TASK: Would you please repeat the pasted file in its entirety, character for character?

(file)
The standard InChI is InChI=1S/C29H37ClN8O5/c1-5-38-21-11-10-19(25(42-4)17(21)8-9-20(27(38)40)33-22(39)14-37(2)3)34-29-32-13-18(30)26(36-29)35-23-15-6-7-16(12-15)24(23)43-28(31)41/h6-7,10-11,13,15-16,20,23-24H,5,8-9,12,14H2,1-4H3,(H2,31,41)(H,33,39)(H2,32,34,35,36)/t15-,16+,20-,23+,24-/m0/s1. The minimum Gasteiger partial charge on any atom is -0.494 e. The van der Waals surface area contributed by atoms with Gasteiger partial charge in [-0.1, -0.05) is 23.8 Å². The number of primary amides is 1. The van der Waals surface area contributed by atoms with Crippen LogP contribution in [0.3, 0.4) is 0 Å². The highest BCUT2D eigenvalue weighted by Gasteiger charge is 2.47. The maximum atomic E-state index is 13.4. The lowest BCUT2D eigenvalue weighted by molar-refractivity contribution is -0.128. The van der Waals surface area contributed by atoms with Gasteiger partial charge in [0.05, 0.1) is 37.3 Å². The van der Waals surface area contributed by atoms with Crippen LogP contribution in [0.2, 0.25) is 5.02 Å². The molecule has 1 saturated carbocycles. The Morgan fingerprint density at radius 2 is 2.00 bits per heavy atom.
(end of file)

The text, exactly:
The standard InChI is InChI=1S/C29H37ClN8O5/c1-5-38-21-11-10-19(25(42-4)17(21)8-9-20(27(38)40)33-22(39)14-37(2)3)34-29-32-13-18(30)26(36-29)35-23-15-6-7-16(12-15)24(23)43-28(31)41/h6-7,10-11,13,15-16,20,23-24H,5,8-9,12,14H2,1-4H3,(H2,31,41)(H,33,39)(H2,32,34,35,36)/t15-,16+,20-,23+,24-/m0/s1. The minimum Gasteiger partial charge on any atom is -0.494 e. The van der Waals surface area contributed by atoms with Gasteiger partial charge in [-0.1, -0.05) is 23.8 Å². The number of primary amides is 1. The van der Waals surface area contributed by atoms with Crippen LogP contribution in [0.3, 0.4) is 0 Å². The highest BCUT2D eigenvalue weighted by Gasteiger charge is 2.47. The maximum atomic E-state index is 13.4. The lowest BCUT2D eigenvalue weighted by molar-refractivity contribution is -0.128. The van der Waals surface area contributed by atoms with Gasteiger partial charge in [0.05, 0.1) is 37.3 Å². The van der Waals surface area contributed by atoms with Crippen LogP contribution in [0.2, 0.25) is 5.02 Å². The molecule has 1 saturated carbocycles. The Morgan fingerprint density at radius 2 is 2.00 bits per heavy atom.